Some of the most withering criticism of Clinton came from a coalition of conservative activists whose political views were bound up with their faith. The influence of the Christian right within the Republican Party had been growing steadily since the Reagan years. When the Lewinsky story broke, the movement’s leaders pounced on it with righteous vigor.
In the sixth episode of our series on Clinton’s impeachment, Leon Neyfakh charts the religious right’s campaign against the president and how it failed.
Slate Plus members get a bonus episode of Slow Burn every week. This week, we hear more from Neyfakh’s interview with Ken Starr, the former independent counsel who investigated President Clinton. Plus, Neyfakh and Slate senior producer Mary Wilson discuss the making of Episode 6 and hear how a group of “former kids” remember the Clinton-Lewinsky scandal.
If you are logged in to your Slate Plus account, you can find this week’s bonus episode in the player below or in your members-only podcast feed. Not yet a member? Click here to join.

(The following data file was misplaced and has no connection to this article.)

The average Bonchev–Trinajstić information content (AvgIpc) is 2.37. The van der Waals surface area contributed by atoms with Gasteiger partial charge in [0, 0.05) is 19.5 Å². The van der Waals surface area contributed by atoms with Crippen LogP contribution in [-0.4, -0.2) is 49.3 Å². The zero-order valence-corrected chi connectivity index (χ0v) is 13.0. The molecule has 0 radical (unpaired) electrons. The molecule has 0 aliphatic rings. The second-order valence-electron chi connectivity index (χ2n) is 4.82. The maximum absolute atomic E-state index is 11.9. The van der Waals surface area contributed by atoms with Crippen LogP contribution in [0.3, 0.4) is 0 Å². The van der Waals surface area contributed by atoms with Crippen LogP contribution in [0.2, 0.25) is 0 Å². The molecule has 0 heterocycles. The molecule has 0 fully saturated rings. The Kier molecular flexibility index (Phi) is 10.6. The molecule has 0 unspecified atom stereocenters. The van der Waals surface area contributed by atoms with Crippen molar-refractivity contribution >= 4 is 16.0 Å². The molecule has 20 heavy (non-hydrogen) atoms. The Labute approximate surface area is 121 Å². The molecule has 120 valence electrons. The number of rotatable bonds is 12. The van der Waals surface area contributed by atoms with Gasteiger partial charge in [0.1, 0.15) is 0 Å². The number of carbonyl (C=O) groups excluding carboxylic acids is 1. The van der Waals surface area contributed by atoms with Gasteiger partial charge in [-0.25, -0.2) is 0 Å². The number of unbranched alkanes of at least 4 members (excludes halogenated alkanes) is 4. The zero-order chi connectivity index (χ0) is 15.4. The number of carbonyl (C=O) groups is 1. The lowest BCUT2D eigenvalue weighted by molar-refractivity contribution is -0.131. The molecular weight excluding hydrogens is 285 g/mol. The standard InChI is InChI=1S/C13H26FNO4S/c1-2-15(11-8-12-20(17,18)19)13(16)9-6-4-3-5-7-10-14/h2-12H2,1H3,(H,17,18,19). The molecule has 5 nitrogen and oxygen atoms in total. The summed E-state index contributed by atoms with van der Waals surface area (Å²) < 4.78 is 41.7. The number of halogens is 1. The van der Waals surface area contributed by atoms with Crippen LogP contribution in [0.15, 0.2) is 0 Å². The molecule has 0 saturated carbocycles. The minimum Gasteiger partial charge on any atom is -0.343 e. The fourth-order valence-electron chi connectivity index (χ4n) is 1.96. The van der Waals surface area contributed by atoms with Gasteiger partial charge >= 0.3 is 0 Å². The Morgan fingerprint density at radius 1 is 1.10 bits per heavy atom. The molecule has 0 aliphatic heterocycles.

Notes on Episode 6
In researching this episode, we made use of the following sources.
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Gormley, Ken. The Death of American Virtue: Clinton vs. Starr, Crown/Archetype, 2010.
Kornacki, Steve. The Red and the Blue: The 1990s and the Birth of Political Tribalism, Ecco, 2018.
Morton, Andrew. Monica’s Story, St. Martin’s Press, 1999.
Riley, Russell. Inside the Clinton White House: An Oral History, Oxford University Press, 2016.
The Starr Report, the Washington Post, 1998.
Starr, Ken. Contempt: A Memoir of the Clinton Investigation, Sentinel, 2018.
Toobin, Jeffrey. A Vast Conspiracy, Random House, 1999.
Film, TV and Radio
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Seelye, Katharine Q. “Relentless Moral Crusader Is Relentless Gambler, Too,” the New York Times, May 3, 2003.
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Toner, Robin. “The Right Thinkers: Some Voices in the New Political Conversation,” the New York Times, Nov. 22, 1994.
Williams, Scott. “A Jerry Bomb: ‘Springer’ Foes Confront Execs,” the New York Daily News, April 8, 1998.